Gregory Gordon: Motor Learning and Skill Acquisition in Exercise.
April 1, 2020
Consider this conversation a fun ride in learning and skill acquisition meets exercise and rethinking personal training.
This episode is a fun dive in to the inner workings of an intellectual connection to exercise. Jenn’s guest today is someone she calls a friend, mentor and colleague; Gregory Gordon MA of Exercise Intelligence. He is a movement scientist with a specialization in pain science and motor learning who practices MAT RX and customizes strength and conditioning programs. He has notable experiences in providing continuing education courses for Cybex International in neuroscience based content and received his Masters degree in Motor Learning and Control from Teachers College, Columbia University.
If you are a personal trainer, this episode will directly influence your view on the body and what is actually important when it comes to overall fitness from a brain and motor learning perspective.
If you are an exercise lover, this episode has information for programming your workouts for accessing all types of muscle fibers.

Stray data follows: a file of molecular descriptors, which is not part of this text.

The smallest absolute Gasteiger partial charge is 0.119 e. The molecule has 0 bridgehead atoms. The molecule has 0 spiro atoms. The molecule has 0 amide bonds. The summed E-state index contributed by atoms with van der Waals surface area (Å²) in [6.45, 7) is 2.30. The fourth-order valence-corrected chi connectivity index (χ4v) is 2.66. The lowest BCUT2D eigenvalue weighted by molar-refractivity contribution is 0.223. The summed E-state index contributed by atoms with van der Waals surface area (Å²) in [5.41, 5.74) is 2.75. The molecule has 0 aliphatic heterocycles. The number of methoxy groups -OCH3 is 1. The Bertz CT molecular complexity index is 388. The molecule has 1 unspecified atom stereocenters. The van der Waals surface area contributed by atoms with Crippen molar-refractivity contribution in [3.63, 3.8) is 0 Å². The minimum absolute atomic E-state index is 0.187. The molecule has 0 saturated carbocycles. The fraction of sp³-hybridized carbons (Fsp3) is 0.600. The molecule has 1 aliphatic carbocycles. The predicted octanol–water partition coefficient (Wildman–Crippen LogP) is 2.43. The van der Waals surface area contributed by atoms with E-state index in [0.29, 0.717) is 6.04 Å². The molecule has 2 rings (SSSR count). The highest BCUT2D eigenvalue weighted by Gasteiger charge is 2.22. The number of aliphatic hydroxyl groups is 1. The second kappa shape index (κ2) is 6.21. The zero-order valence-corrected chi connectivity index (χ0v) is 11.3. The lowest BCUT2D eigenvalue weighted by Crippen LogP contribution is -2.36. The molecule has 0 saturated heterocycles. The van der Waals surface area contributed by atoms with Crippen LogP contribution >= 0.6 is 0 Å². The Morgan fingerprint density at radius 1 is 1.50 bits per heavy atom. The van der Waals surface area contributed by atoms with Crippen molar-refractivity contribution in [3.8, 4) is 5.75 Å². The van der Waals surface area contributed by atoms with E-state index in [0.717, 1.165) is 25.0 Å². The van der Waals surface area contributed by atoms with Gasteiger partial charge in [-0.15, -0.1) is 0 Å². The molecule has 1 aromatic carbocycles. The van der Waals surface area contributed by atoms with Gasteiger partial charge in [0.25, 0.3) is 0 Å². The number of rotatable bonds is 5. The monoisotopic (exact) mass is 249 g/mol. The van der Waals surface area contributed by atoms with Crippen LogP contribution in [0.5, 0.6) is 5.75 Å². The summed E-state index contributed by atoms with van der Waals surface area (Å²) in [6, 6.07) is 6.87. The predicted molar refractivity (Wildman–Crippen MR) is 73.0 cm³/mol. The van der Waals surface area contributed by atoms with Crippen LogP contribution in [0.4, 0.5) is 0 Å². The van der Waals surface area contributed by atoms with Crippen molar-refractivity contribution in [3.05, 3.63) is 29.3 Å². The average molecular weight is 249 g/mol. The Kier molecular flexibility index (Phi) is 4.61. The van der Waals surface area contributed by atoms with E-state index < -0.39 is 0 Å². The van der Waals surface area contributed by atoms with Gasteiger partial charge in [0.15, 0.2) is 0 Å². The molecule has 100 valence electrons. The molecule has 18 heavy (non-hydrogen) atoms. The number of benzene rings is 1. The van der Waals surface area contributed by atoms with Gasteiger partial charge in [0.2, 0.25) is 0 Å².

If you are in athletic coaching, you’ll love how this content explains that perfect practice is a waste of time.
There are so many concepts from the typical personal training manual that get blown out of the water in this episode! Please check out the links and references.
Topics that we covered:
- Rethinking personal training
- Exercise as skill development
- Phases of skill acquisition
- Essentialization in exercise: strategic weekly planning of accessing all motor units all while consistently working on all the body’s capabilities safely progress.
- Differences between motor learning and motor control and motor performance
- Power and velocity from the Motor Learning lens
- Muscle memory (implicit and explicit)
Links of interest:
Dr. Paul Jurishttps://bkbx.fit/meet-paul-juris/Columbia University, Motor Learning https://www.tc.columbia.edu/biobehavioral-sciences/movement-science-and-education/academics/motor-learning-and-control/
1)Power Training @ 30%
2)Great resource for basic Motor Learning and Control Concepts:Motor Learning and Control: Concepts and Applications
By: Magill, Richard A,Publisher: McGraw-Hill Higher Education
3)Paper on quads being harder to activate than other muscleshttps://www.ncbi.nlm.nih.gov/pubmed/11870692